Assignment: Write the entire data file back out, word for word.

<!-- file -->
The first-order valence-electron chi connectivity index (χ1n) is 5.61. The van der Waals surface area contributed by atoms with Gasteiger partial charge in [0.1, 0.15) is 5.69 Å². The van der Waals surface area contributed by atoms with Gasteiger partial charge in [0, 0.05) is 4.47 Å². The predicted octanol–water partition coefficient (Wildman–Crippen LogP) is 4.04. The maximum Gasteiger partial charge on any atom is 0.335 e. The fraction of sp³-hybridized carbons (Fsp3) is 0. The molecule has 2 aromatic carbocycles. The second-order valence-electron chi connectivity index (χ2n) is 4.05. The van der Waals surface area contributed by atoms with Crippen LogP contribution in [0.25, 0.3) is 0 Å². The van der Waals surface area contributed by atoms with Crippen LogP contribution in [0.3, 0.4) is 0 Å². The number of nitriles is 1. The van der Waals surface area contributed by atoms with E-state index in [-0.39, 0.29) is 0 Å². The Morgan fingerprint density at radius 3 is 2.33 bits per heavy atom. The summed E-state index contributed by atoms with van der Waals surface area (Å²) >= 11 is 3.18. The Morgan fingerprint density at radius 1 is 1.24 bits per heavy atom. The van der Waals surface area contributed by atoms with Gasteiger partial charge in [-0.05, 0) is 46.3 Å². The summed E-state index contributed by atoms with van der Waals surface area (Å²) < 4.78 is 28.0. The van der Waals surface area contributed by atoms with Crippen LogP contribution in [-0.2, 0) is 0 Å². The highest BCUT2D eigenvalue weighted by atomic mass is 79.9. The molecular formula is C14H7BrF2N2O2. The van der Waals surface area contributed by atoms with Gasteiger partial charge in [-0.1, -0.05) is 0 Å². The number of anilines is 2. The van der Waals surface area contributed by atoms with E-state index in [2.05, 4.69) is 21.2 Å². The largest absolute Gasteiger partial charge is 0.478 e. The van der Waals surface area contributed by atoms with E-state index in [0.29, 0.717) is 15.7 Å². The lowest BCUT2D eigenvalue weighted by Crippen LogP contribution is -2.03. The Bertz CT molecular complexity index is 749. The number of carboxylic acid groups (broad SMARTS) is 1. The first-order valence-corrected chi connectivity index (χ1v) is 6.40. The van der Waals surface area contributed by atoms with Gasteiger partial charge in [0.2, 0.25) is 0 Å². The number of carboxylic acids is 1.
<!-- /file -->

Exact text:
The first-order valence-electron chi connectivity index (χ1n) is 5.61. The van der Waals surface area contributed by atoms with Gasteiger partial charge in [0.1, 0.15) is 5.69 Å². The van der Waals surface area contributed by atoms with Gasteiger partial charge in [0, 0.05) is 4.47 Å². The predicted octanol–water partition coefficient (Wildman–Crippen LogP) is 4.04. The maximum Gasteiger partial charge on any atom is 0.335 e. The fraction of sp³-hybridized carbons (Fsp3) is 0. The molecule has 2 aromatic carbocycles. The second-order valence-electron chi connectivity index (χ2n) is 4.05. The van der Waals surface area contributed by atoms with Crippen LogP contribution in [0.25, 0.3) is 0 Å². The van der Waals surface area contributed by atoms with Crippen LogP contribution in [0.3, 0.4) is 0 Å². The number of nitriles is 1. The van der Waals surface area contributed by atoms with E-state index in [-0.39, 0.29) is 0 Å². The Morgan fingerprint density at radius 3 is 2.33 bits per heavy atom. The summed E-state index contributed by atoms with van der Waals surface area (Å²) >= 11 is 3.18. The Morgan fingerprint density at radius 1 is 1.24 bits per heavy atom. The van der Waals surface area contributed by atoms with Gasteiger partial charge in [-0.05, 0) is 46.3 Å². The summed E-state index contributed by atoms with van der Waals surface area (Å²) < 4.78 is 28.0. The van der Waals surface area contributed by atoms with Crippen LogP contribution in [-0.2, 0) is 0 Å². The highest BCUT2D eigenvalue weighted by atomic mass is 79.9. The molecular formula is C14H7BrF2N2O2. The van der Waals surface area contributed by atoms with Gasteiger partial charge in [-0.1, -0.05) is 0 Å². The number of anilines is 2. The van der Waals surface area contributed by atoms with E-state index in [2.05, 4.69) is 21.2 Å². The largest absolute Gasteiger partial charge is 0.478 e. The van der Waals surface area contributed by atoms with E-state index in [0.29, 0.717) is 15.7 Å². The lowest BCUT2D eigenvalue weighted by Crippen LogP contribution is -2.03. The Bertz CT molecular complexity index is 749. The number of carboxylic acid groups (broad SMARTS) is 1. The first-order valence-corrected chi connectivity index (χ1v) is 6.40. The van der Waals surface area contributed by atoms with Gasteiger partial charge in [0.2, 0.25) is 0 Å². The number of carboxylic acids is 1.